${>}{45\%}$ and up to 93% of the gates in each of the test circuits that we examine. We also demonstrate that our algorithms are scalable to real designs by experimenting with a very large, highly-optimized system-on-chip (SOC) design with over 375000 combinational elements. Our inference algorithms cover 68% of the gates in this SOC. We also demonstrate that our algorithms are effective in aiding a human analyst to detect hardware Trojans in an unstructured netlist." /> ${>}{45\%}$ and up to 93% of the gates in each of the test circuits that we examine. We also demonstrate that our algorithms are scalable to real designs by experimenting with a very large, highly-optimized system-on-chip (SOC) design with over 375000 combinational elements. Our inference algorithms cover 68% of the gates in this SOC. We also demonstrate that our algorithms are effective in aiding a human analyst to detect hardware Trojans in an unstructured netlist." /> ${>}{45\%}$ and up to 93% of the gates in each of the test circuits that we examine. We also demonstrate that our algorithms are scalable to real designs by experimenting with a very large, highly-optimized system-on-chip (SOC) design with over 375000 combinational elements. Our inference algorithms cover 68% of the gates in this SOC. We also demonstrate that our algorithms are effective in aiding a human analyst to detect hardware Trojans in an unstructured netlist." /> Reverse Engineering Digital Circuits Using Structural and Functional Analyses
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Issue No.01 - March (2014 vol.2)
pp: 63-80
Sharad Malik , Department of Electrical Engineering, Princeton University, Princeton, NJ, USA
ABSTRACT
Integrated circuits (ICs) are now designed and fabricated in a globalized multivendor environment making them vulnerable to malicious design changes, the insertion of hardware Trojans/malware, and intellectual property (IP) theft. Algorithmic reverse engineering of digital circuits can mitigate these concerns by enabling analysts to detect malicious hardware, verify the integrity of ICs, and detect IP violations. In this paper, we present a set of algorithms for the reverse engineering of digital circuits starting from an unstructured netlist and resulting in a high-level netlist with components such as register files, counters, adders, and subtractors. Our techniques require no manual intervention and experiments show that they determine the functionality of ${>}{45\%}$ and up to 93% of the gates in each of the test circuits that we examine. We also demonstrate that our algorithms are scalable to real designs by experimenting with a very large, highly-optimized system-on-chip (SOC) design with over 375000 combinational elements. Our inference algorithms cover 68% of the gates in this SOC. We also demonstrate that our algorithms are effective in aiding a human analyst to detect hardware Trojans in an unstructured netlist.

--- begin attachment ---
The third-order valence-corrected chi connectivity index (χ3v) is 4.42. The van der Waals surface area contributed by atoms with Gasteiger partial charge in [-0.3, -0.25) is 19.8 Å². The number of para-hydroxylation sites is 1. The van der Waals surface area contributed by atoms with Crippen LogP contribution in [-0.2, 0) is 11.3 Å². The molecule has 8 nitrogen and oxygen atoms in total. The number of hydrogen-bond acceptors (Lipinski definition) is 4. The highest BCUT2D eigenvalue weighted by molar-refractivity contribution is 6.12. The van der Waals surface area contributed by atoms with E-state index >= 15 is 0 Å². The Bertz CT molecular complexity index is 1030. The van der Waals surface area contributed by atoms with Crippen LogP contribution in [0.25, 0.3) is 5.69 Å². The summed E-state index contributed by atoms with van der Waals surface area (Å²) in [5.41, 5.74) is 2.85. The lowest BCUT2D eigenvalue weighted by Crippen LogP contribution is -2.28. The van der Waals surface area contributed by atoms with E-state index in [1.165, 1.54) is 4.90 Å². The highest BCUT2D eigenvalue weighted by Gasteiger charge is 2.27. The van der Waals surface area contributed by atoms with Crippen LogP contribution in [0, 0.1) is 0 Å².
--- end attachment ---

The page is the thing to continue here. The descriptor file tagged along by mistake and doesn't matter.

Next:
INDEX TERMS
Algorithm design and analysis, Logic gates, Reverse engineering, Trojan horses, Inference algorithms, Hardware, Globalization, Integrated circuits,
CITATION
Sharad Malik, "Reverse Engineering Digital Circuits Using Structural and Functional Analyses", IEEE Transactions on Emerging Topics in Computing, vol.2, no. 1, pp. 63-80, March 2014, doi:10.1109/TETC.2013.2294918
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